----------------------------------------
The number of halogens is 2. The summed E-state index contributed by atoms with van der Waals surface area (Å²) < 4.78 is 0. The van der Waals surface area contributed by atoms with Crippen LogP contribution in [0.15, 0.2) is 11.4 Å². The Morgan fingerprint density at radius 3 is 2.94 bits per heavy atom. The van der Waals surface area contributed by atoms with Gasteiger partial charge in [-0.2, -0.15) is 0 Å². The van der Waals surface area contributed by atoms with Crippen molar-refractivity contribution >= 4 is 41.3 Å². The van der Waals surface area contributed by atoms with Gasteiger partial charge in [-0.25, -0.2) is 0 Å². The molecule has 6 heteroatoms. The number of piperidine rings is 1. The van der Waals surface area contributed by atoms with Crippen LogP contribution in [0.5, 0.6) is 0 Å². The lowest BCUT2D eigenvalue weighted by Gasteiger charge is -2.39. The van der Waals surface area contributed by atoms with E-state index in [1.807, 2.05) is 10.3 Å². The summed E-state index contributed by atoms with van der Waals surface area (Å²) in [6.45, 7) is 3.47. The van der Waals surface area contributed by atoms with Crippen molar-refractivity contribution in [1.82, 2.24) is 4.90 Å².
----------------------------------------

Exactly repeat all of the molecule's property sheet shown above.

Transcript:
The number of halogens is 2. The summed E-state index contributed by atoms with van der Waals surface area (Å²) < 4.78 is 0. The van der Waals surface area contributed by atoms with Crippen LogP contribution in [0.15, 0.2) is 11.4 Å². The Morgan fingerprint density at radius 3 is 2.94 bits per heavy atom. The van der Waals surface area contributed by atoms with Gasteiger partial charge in [-0.2, -0.15) is 0 Å². The van der Waals surface area contributed by atoms with Crippen molar-refractivity contribution >= 4 is 41.3 Å². The van der Waals surface area contributed by atoms with Gasteiger partial charge in [-0.25, -0.2) is 0 Å². The molecule has 6 heteroatoms. The number of piperidine rings is 1. The van der Waals surface area contributed by atoms with Crippen LogP contribution in [0.5, 0.6) is 0 Å². The lowest BCUT2D eigenvalue weighted by Gasteiger charge is -2.39. The van der Waals surface area contributed by atoms with E-state index in [1.807, 2.05) is 10.3 Å². The summed E-state index contributed by atoms with van der Waals surface area (Å²) in [6.45, 7) is 3.47. The van der Waals surface area contributed by atoms with Crippen molar-refractivity contribution in [1.82, 2.24) is 4.90 Å².